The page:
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Improving Your Kicking Game
Tips on how and when to kick
Posted Feb 24, 2012 by Tips and Techniques
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Many people look at kicking in rugby as a negative tactic, just aimed at getting the ball down the field and away from your own try line, but it can be a real skill. Unfortunately, a lot of teams do use the ‘boot it away’ method but that is simply because they don’t have the ball carriers in their side.
Here are some tips that will hopefully help you, or your team, improve how and when you kick the ball.
Kicking can be a method of applying pressure onto the opposition. There are two ways to kick for pressure, the high ball and the wiper. The high ball aims to have a team mate sprinting after it and up the field, hopefully getting there before the opponent who is already there waiting for the ball to drop. The wiper is a diagonal ball across the field into empty space for your wingers to chase after, pinning the opposition into an area of the field they don’t want to be in.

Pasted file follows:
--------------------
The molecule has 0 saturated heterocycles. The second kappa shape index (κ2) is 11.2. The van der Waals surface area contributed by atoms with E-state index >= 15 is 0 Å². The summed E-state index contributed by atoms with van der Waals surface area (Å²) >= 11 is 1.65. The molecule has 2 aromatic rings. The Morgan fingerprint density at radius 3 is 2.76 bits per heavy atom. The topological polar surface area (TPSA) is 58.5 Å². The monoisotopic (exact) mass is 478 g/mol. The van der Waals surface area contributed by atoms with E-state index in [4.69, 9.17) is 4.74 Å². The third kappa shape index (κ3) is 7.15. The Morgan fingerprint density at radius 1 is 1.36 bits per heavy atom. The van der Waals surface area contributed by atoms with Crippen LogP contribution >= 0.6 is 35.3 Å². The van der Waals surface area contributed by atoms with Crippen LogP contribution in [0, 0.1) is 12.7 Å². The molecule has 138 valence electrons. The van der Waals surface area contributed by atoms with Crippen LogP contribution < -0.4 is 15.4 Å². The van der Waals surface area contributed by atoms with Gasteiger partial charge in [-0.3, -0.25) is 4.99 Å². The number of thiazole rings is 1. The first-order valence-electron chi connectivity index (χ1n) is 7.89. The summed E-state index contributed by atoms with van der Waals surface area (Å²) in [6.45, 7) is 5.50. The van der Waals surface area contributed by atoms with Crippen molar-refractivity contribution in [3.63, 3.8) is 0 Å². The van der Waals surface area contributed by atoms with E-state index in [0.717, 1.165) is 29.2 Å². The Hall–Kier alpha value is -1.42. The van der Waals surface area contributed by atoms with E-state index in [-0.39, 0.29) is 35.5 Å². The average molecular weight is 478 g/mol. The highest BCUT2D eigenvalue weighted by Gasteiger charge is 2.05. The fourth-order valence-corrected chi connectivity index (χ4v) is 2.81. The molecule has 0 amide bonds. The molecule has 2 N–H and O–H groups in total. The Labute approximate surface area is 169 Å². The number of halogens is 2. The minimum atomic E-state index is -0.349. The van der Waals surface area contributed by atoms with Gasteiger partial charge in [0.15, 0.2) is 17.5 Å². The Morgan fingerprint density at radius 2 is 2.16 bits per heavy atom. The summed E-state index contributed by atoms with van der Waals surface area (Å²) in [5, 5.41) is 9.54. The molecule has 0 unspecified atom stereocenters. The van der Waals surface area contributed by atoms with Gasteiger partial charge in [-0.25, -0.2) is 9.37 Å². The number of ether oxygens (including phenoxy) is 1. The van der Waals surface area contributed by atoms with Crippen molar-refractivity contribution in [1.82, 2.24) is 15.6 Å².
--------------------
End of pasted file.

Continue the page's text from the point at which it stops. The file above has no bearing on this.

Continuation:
Kicking for position can take you into the opposition’s half, getting you into an area where you can cause some damage and get close to scoring. A kick that lands near the touchline can mean that you can push the opposition out wide where they are forced into trying to come infield, or if the ball bounces out of play, you have the lineout in a dangerous area, particularly if you’ve kicked from a mark. This tactic is extremely effective if you have quick chasers, but you will need people to stay back in case the opposition collect and kick back towards your own try line.
Disruptive kicking is also very beneficial to a side, particularly if the opposition are a much more skilful team, or if they have a solid line of defence. Chip kicks work well by going up and over the defence, with a chaser aiming to get in behind the opposition, grab the ball and sprint for the line, while grubber kicks aim to go almost through the opposition for a chaser.
To help decide which kicking method to use in a game, think about the weather conditions. If it’s a windy day, unless the wind can help you and hinder the opposition, it may be best to ignore the high kick plans and use flatter kicks that stay under the wind. Similarly, you need to decide on your game plan. If you want to play an attacking style of rugby against an opposition, then defensive kicking isn’t going to work for you, but kicking for position and to put the opposition defence under pressure would work.